Vipers shine

Women’s handball league stages championships, but results same for Kristiansand

Kristiansand Vipers handball player prepares to throw

Photo: Carina Johansen/NTB
Kristiansand’s Henny Ella Reistad had six goals and was named the outstanding player in the Vipers 29-16 victory over Sola for the Norway Cup title May 15.

MICHAEL KLEINER
Business and Sports Editor
The Norwegian American

Well, the REMA-1000 women’s handball league managed to open the window a crack to let some sunshine in, but it shined once again on Kristiansand Vipers, taking the luster from Sola’s fine season—and Storhamar.

After four months of creating different scenarios that would allow them to restart the season that was dormant since Jan. 14 because of the coronavirus, all dependent on “if” the authorities felt there had been sufficient progress in controlling the virus, they staged a championship game May 11 and a Norwegian Cup title game May 15. That was actually progress. The entire playoffs last year were canceled.

No matter. The Vipers maintained their dominance, beating Sola 29-16 in the cup final at Stavanger and rival Storhamar 34-25 on May 11 at Kristiansand. It was the Vipers’ fourth straight double, league, and cup titles. 

At the time play was suspended, the three teams were bunched at the top. Storhamar was undefeated at 11-0 with 22 points but had played one more game than Kristiansand, which was 10-0-0 with 20 points. Sola had played only nine games and was 8-0-1 with 16 points. A regular season was 24 games. The Vipers, though, finished with 418 goals, 170-goal differential, 120 more goals than Sola. Yet Sola had two of the league’s top four scorers in leader Malin Holta (75) and Camilla Herren (65) in fourth. Storhamar’s Maja Jakobsen was sixth with 60 goals. The Vipers’ top scorer Heidi Løke (54) was ninth. Sola had not played since Jan. 10, while Kristiansand has been playing in the Champions League outside Norway.

Sola hung with Kristiansand for a while, trailing 10-8 at halftime. Nora Mørk scored three goals in the first five minutes of the second half for the Vipers. A red card to Holta after 10 minutes of the second half proved critical. The Vipers led 17-10 and though Sola closed within 17-13, the Vipers outscored Sola 12-3 the rest of the way. Henny Ella Reistad led Kristiansand with six goals, while Mørk and Vilde Jonassen added four apiece. Sola was led by Chris Burke Kristiane Knutsen with six goals. Reistad was named outstanding player.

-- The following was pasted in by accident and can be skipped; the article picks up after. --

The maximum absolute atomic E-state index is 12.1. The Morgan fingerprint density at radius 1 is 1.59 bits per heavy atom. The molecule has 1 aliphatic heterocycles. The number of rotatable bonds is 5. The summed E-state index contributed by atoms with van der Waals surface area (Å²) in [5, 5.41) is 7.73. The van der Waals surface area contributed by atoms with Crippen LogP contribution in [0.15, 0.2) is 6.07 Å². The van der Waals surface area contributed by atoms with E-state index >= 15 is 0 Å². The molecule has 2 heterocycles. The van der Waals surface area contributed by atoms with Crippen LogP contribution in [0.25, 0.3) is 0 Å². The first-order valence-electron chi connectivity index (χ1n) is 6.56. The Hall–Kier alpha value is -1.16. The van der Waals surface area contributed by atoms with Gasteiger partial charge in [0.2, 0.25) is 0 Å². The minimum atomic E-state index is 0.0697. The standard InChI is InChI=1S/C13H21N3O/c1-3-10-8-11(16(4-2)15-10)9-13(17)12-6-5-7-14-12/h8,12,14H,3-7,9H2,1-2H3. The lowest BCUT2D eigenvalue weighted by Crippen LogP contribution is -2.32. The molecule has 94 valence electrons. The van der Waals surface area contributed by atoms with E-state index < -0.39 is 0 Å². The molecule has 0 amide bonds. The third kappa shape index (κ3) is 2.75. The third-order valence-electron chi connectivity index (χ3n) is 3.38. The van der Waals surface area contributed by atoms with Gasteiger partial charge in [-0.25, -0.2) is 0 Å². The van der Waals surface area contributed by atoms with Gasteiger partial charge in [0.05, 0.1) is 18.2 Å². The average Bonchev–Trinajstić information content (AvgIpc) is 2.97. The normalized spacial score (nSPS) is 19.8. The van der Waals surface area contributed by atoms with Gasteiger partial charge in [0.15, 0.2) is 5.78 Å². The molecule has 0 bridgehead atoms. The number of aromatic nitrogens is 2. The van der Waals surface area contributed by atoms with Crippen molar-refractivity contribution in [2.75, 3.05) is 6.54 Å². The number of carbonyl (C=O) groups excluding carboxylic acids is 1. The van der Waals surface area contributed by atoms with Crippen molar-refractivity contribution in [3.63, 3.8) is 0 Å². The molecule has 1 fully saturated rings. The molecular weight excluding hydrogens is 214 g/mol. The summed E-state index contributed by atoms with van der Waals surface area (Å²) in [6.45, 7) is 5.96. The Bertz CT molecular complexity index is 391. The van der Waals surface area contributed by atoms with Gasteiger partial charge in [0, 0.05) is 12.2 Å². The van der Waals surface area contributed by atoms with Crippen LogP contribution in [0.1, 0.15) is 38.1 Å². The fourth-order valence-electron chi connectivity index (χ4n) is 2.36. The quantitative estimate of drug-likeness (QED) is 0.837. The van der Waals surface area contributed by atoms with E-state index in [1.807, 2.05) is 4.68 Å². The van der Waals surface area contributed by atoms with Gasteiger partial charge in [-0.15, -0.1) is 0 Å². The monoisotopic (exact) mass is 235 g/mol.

Kristiansand team poses for a celebratory picture behind a "Norgesmester" sign

Photo: Carina Johansen/NTB
After a 34-25 win over Storhamar in the league title game, and a 29-16 victory over Sola in the NM match, Kristiansand is no question the “mester” in Norwegian women’s handball.

Kristiansand did have fans to celebrate with, as 100 were allowed to attend.

“It is a lot to put your finger on, but this gold tastes very good,” said Vipers coach Ole Gustav Gjekstad to TV2 after the game.

Storhamar had not played since Feb. 10 in the Europa League. Kristiansand jumped to 6-0 lead after six minutes and had an 18-11 lead at the break. Mørk had seven goals and 11 assists, Reistad six goals, Løke, five. Storhamar was led by Emilie Margrethe Hovden and Guro Nestaker with five goals apiece.

“This was fun. We were a little excited about what it would be like to play a game again and how Storhamar was,” said Mørk to TV 2 “We found out quickly then. Now it’s Sola in the cup final, and then we’ll just do everything in the Champions League final.” 

Yes, Kristiansand is hardly done. They play in the Champions League semifinals in Budapest, Hungary, at the end of May. If the Vipers win, they could face Hungarian power Györ, which has four Norwegians on the team, in the final.

This article originally appeared in the June 4, 2021, issue of The Norwegian American. To subscribe, visit SUBSCRIBE or call us at (206) 784-4617.

Michael Kleiner

Michael Kleiner, business and sports editor, has more than three decades of experience as an award-winning journalist and public relations professional. He has operated his own PR and web design business for small businesses, authors and community organizations in Philadelphia since 1999. Not of Norwegian descent, he lived in Norway for a year with his family at age 11 and has returned as an adult. He is the author of a memoir, Beyond the Cold: An American’s Warm Portrait of Norway, and a member of the Norwegian American Chamber of Commerce Philadelphia. Visit Kleinerprweb.com; beyondthecold.com.

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